Paralysis. Stuttering. The 'shakes'. Inability to stand or walk. Temporary blindness or deafness.
When strange symptoms like these began appearing in men at Casualty Clearing Stations in 1915, a debate began in army and medical circles as to what it was, what had caused it and what could be done to cure it. But the numbers were never large. Then, in July 1916, with the start of the Somme battle, the incidence of shell shock rocketed.
The high command of the British army began to panic. An increasingly large number of men seemed to have simply lost the will to fight. As entire battalions had to be withdrawn from the front, commanders and military doctors desperately tried to come up with explanations as to what was going wrong.
'Shell shock' - what we would now refer to as battle trauma - was sweeping the Western Front. By the beginning of August 1916, nearly 200,000 British soldiers had been killed or wounded during the first month of fighting along the Somme. Another 300,000 would be lost before the battle was over. But the army always said it could not calculate the exact number of those suffering from shell shock. Reassessing the official casualty figures, Taylor Downing for the first time comes up with an accurate estimate of the total numbers who were taken out of action by psychological wounds. It is a shocking figure.
Taylor Downing's revelatory new book follows units and individuals from signing up to the Pals Battalions of 1914, through to the horrors of their experiences on the Somme which led to the shell shock that, unrelated to weakness or cowardice, left the men unable to continue fighting. He shines a light on the official - and brutal - response to the epidemic, even against those officers and doctors who looked on it sympathetically. It was, they believed, a form of hysteria. It was contagious. And it had to be stopped.
©2016 Taylor Downing (P)2016 Isis Publishing
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"Breakdown" is a poignant account of what was a baffling condition at the time. Though instances of shell shock are found throughout war's history, 'soldier's heart' in the Civil War for one, shell shock during WW1 threatened the very state of the armies fighting on the Somme.
This was such a good and brutal account of what went on that I was inspired (nay, driven) to purchase "The Somme" by Peter Hart to learn more. As it is, I learned plenty, though I must say that World War I, though I am fond of military history, hasn't been my main area of interest: I'm more of a WWII, Vietnam kind of gal, so maybe other people might find this to be old hat.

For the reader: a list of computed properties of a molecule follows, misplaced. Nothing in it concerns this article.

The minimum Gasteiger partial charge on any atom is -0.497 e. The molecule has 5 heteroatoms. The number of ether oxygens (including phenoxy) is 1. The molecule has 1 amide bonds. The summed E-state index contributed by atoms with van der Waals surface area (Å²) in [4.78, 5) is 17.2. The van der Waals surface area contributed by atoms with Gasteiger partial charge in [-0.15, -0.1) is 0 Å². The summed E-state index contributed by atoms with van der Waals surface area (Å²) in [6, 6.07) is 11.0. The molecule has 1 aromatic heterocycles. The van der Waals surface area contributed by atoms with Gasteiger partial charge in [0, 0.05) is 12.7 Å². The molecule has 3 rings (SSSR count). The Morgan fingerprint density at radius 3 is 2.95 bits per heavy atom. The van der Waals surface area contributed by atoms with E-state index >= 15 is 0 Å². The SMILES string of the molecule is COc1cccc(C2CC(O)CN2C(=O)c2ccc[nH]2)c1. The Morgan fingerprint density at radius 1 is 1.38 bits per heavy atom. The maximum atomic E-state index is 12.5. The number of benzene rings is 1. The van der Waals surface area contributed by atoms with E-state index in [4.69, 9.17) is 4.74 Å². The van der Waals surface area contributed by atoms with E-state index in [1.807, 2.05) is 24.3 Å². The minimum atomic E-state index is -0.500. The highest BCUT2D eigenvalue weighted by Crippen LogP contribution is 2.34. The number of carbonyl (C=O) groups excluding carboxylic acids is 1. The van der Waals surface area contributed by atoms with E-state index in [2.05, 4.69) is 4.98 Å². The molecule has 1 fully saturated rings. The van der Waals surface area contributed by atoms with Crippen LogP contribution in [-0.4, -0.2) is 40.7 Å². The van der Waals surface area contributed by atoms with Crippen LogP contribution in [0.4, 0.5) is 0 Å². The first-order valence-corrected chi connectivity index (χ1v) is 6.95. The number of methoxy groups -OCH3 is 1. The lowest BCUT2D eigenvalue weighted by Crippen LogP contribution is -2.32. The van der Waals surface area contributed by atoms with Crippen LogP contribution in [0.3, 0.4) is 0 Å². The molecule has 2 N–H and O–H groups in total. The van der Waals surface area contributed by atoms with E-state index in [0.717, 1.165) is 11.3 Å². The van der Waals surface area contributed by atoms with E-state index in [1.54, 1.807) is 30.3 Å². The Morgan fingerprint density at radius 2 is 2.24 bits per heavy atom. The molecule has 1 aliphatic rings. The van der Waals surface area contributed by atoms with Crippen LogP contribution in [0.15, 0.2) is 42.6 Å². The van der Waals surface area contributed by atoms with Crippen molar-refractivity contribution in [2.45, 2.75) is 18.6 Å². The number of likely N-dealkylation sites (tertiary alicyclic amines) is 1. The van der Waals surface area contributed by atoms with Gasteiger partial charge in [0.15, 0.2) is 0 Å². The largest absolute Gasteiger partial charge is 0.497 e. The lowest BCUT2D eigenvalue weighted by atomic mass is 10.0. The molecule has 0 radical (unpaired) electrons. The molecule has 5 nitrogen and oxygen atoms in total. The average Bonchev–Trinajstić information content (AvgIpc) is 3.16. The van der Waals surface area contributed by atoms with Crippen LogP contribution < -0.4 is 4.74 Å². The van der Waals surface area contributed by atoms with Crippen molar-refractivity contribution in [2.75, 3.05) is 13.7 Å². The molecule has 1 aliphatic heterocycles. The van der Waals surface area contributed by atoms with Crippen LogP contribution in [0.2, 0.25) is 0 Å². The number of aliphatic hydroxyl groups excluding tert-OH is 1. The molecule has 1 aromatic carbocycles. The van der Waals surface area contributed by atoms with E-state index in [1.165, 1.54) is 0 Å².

"Breakdown" covers the initial enthusiasm of signing up the Pals Battalions all the way through to the end, and everything in between. It covers the medics first encounters with soldiers who have bulging eyes, the shakes, who possibly can neither see nor hear tho' there's nothing wrong with their eyes or ears, men who act irrationally and with day and night terrors. The medics didn't know what to do for such men and some just recommended a night's sleep (which was a definite boon), and some went as far as to send them away from the front.
There came to be such controversy about what to do for the soldiers: Were they wounded or were they slackers? Authorities tried to get a handle by saying some were wounded, some were sick, and some, if they were elite citizenry in positions of command, had "neurasthenia."
The book goes into great detail about the horrors of existence at the front, the rats, the lice, the constant mud and shelling. The smell of death and decaying corpses, the lack of food and water. Basically a wretched, wretched life lived in a trench that made you pretty much a sitting duck, a trapped rat with no place to run or hide, just stuck. And men who snapped, snapped hard. The book gives accounts of what the army tried to do, but basically it was some pretty hard going and some pretty rough justice. The only army that didn't execute "shirkers" was the Australian army... God love the Aussies, they said it wasn't their war, why should they kill their own men!
Though "Breakdown" can be a bit repetitive, hence what I judge to be a 3.75 star read, it is so emotionally compelling, and Gordon Griffin's narration is so emotionally evocative, I thought it was excellent if you're into the history of suffering. War is brutal...
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